Armed with forgotten favors and blackmail, I have lured many into my service.  One by one, they surrender their bounty and then are free to go.  City dwellers bring the Starbucks.  Lime juice is taken on by the loving family back home.  Despite the efficiency of this system, I still yearn for the rush myself.

When the destination for my summer vacation was determined to be Bali, I was giddy at the thought of towering volcanoes and white sand beaches.  Little did I know what the true highlight would be.  While grabbing a quick bite at a cafe in Seminyak, I noticed a steady stream of patrons filtering in and out of a neighboring shop.  Like felines drawn to catnip, all who entered seemed to be blinded by the light.  I soon understood.

Using the restroom as a cover, I excused myself from the table and slipped next door to investigate.  What I found nearly took my breath away.  Garbanzo beans, couscous, Campbell’s Soup, and prosciutto covering the shelves.  In the corner, I spotted Kinder chocolate.  By the time I found the Indian section, I had lost all self-control.  Among the gems, I uncovered Tikka Masala Paste. Now, perhaps I should have considered the weight of the glass jar in my carry-on.  And perhaps I should have prioritized the curry paste, cans of soup, and satchels of dried legumes.  But, do smokers consider the pros and cons of a cigarette before stuffing each one in their mouth? I could make do.

Following a return journey complete with a few nervous bag scans, I stepped into my apartment and wiped the sweat from my brow.  I had made it.  Carefully, I put the Tikka Masala Paste to rest in my cupboard for when the curry itch surfaced once again.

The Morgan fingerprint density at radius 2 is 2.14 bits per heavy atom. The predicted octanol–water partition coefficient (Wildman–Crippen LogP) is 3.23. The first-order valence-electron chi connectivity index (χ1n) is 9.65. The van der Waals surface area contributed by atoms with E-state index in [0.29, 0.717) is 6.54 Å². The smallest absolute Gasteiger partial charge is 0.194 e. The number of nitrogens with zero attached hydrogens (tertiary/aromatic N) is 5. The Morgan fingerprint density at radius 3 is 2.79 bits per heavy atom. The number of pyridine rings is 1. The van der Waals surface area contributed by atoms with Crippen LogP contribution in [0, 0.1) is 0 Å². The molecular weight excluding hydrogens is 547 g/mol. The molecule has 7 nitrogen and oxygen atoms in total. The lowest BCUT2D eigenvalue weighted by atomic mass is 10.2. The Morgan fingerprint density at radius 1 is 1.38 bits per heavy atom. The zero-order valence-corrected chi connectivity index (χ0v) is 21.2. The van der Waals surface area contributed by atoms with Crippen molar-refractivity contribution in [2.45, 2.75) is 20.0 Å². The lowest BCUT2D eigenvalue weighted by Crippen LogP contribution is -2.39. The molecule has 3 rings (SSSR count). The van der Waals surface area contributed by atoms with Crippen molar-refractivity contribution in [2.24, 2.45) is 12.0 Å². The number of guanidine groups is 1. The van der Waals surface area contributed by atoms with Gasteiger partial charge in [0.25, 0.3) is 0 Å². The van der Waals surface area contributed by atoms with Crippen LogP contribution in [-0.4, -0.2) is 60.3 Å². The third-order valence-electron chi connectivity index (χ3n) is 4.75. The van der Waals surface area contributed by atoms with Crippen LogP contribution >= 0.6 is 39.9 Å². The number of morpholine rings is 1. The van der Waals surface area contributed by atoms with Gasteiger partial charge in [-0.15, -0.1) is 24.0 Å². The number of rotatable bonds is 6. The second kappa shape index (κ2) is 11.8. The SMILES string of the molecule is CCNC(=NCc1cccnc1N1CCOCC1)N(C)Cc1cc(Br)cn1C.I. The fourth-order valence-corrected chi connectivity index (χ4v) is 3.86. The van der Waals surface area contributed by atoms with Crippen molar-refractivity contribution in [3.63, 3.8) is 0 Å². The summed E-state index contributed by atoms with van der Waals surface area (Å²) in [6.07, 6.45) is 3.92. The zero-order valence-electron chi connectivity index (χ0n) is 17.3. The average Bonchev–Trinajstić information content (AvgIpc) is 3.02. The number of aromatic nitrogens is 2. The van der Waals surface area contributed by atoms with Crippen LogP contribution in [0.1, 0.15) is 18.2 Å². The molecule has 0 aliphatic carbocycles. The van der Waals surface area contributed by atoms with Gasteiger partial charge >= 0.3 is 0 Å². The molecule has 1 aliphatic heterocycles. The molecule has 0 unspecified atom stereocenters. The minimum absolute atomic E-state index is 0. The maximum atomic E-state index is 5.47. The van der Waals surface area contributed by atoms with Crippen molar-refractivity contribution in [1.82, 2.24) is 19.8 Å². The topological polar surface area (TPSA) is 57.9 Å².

The spicy booty

Now, with a trip to India quickly approaching, I have been stricken with a bit of India-fever.  Sitar music to start the day and a Bollywood classic before bed have fallen into routine.  When the suggestion of curry came up for dinner last night, I was quick  to pony up my secret stash.  The only thing outstanding was naan bread.

Through my stint as boss, I have learned that the best return comes from diversified income.   When I knowingly give multiple mules the same assignment, it is not because I am greedy,  it is only to ensure my bottom line.  In this vein, the need for naan was stratified amongst my acquaintances.  One friend took on  homemade  while another  picked up a package of Paratha  from the local Home Plus.

By the time we convened, a little pillow of dough was resting under a paper towel and the Paratha were ready to go. *After a little clarification  over what the Americans deem “broiling,” the homemade was stuck in the oven and the packaged was slipped in a stove top pan to be charred.   Realizing after the fact that the bread  perhaps should have been stretched out a bit more, the homemade end product  was a little doughy but certainly served the purpose.  The Paratha, on the other hand, was just dreamy. When unwrapped, each slab of dough generally resembled an uncooked tortilla.  When heated on both sides in a pan, the result was crispy yet chewy buttery goodness.  Not greatly distinguished from naan by Wikipedia (an Indian flat-bread that originated in the Indian subcontinent), as far as I’m concerned this discovery has become a new staple.  If only more trips to Bali were in the cards to counter.

The selection

No-yeast Naan Bread

Ingredients:

 

Directions:

  1. Mix together dry ingredients.
  2. Heat oil in pan.
  3. Add milk, egg and yogurt to pan and heat until just warm.
  4. Add wet ingredients to dry.
  5. Mix the dough, knead just until held together.
  6. Let rest, covered up to 45 minutes.
  7. On floured surface pat out into two patty shaped surfaces, about 1/2 inch thickness.
  8. Broil under medium heat, turning once.
  9. They will bubble and go slightly brown.

Read more: http://www.food.com/recipe/no-yeast-naan-bread-21155#ixzz1fqdOPVbh

*UPDATED 3/20/2012: After taking a cooking class in India, I learned that the method we used to cook this naan was by no means the best.  The proper technique would be to make the dough into flat patties, then place on the stove top in a lightly oiled pan.  Move around constantly as browning so that it doesn’t stick.  When the initial side starts to brown, flip and proceed with other side.  Next, remove the naan from the pan, and char for just a second on each side over an open stove flame.